All things are possible with God. And, based on the context of this verse, the impossible that will be made possible is rich people will give away their money to the poor, not you getting the girl, or the job, or the new car.

You can do all things through Christ, but the all things don’t mean overcoming obstacles to worldly pleasure and enjoyment. The all things, based on the context, means being content in whatever state you are in regardless of your present state of worldly pleasure and enjoyment.

But the Church doesn’t teach this any more. Too depressing. Not happy enough. Who would come and listen to that? Well, not too many people, but preaching a false message of hope to hopeless people only leads to hopelessness.

Many may not listen to the Bible’s message, but those who do will at least be helped. Changing the Bible’s message so more will hear you, only makes you accountable for destroying those souls by your false, incomplete message.

I pray for the Church. I pray for those stuck in the Manic-Depressive cycle and those stuck in the Christian version of it, too.

How Not to Talk to Kids About Sin

“And, if you play this record backwards, you can hear a voice saying ‘Satan has his own religion. Satan has his own religion.’”

“How awesome is that?” my friend whispered to me.

Our youth group was dragged to a series of lectures about the dangers of Rock Music. It was the late ‘80’s, when rock music was at its dangerestest.

We learned about subliminal messages heard while playing records backwards. I was never quite clear how backward messages were picked up by my subconscious. I don’t recall that ever being explained. However, the invention of the iPod seems to have put an end to this nefarious Satanic scheme.

We learned about album artwork and the dangerous occult symbols hidden in paintings of scantily clad women. I believe I saw more scantily clad women at this Christian conference than anywhere else at that point in my life.

We learned about highways to hell and all my friends being there to party. We learned about sex and drugs. It was quite the education.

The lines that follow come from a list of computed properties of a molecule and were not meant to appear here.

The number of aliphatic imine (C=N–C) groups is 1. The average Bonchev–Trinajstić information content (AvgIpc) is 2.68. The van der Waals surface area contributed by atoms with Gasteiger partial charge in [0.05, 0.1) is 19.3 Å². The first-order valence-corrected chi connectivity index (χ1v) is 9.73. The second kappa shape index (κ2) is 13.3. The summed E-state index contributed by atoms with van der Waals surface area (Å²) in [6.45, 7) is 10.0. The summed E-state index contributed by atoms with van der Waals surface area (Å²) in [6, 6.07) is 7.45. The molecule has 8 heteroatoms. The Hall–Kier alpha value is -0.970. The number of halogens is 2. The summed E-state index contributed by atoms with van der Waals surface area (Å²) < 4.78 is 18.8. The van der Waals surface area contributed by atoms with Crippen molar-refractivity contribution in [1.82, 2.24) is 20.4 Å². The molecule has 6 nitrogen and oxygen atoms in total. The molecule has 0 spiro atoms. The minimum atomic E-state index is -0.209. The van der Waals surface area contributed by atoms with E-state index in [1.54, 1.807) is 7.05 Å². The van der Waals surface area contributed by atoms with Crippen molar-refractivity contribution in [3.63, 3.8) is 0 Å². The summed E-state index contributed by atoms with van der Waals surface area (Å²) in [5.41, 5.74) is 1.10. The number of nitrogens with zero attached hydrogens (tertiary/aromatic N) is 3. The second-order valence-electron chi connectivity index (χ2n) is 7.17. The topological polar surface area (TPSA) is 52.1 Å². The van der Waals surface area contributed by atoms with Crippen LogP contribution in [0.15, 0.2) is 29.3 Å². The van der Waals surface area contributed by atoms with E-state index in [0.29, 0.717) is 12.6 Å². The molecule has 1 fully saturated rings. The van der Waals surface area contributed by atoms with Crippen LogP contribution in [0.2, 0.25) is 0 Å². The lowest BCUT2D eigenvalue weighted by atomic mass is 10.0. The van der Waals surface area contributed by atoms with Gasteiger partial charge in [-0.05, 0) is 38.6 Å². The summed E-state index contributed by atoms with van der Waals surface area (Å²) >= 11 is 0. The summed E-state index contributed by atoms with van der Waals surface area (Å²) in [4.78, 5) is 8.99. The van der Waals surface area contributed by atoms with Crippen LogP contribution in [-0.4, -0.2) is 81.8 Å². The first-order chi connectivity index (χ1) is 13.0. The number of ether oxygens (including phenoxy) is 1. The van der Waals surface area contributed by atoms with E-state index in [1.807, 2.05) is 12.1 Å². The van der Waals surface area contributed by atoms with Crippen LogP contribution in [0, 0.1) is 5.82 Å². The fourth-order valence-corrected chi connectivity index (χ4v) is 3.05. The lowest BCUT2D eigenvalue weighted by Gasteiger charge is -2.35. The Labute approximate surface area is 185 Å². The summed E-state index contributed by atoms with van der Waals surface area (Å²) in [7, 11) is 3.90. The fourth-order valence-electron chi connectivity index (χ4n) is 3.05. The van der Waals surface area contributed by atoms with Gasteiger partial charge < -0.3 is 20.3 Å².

It was firmly ground into our little heads that listening to rock music will make us a drugged up minion of Satan that impregnates scantily clad women.

Mostly what these lectures did was fill us with an intense desire to listen to rock music. My radio was soon moved next to my bed so I could quietly listen to AC/DC and Metallica without anyone knowing.

As I familiarized myself with rock music, I did no drugs, I worshipped no Satans, and much to my junior highish hormonal regret, impregnated no scantily clad women. Rock music was a giant letdown.

Kids don’t always know what they are doing or why. Adults appear to be authorities, people who have been around and know more. There is a responsibility inherent in adulthood: look out for those youngsters and help them out.

Unfortunately, adults lack sense ourselves. Although we know sin is dangerous, we can go overboard in explaining its danger. We revert to the worst case scenario. Tiny sins always lead to slippery slopes to doom, no exceptions, so BE AFRAID!

Solomon, the wisest man who ever lived, has been around the block a few times. In his treatise on the vanity of life, the Book of Ecclesiastes, he talks about sin and appears to be much less alarmed.

“Be not overly righteous, and do not make yourself too wise. Why should you destroy yourself? Be not overly wicked, neither be a fool. Why should you die before your time?” Ecclesiastes 7:16-18

“It is the same for all, since the same event happens to the righteous and the wicked, to the good and the evil, to the clean and the unclean, to him who sacrifices and him who does not sacrifice. As the good one is, so is the sinner, and he who swears is as he who shuns an oath.” Ecclesiastes 9:2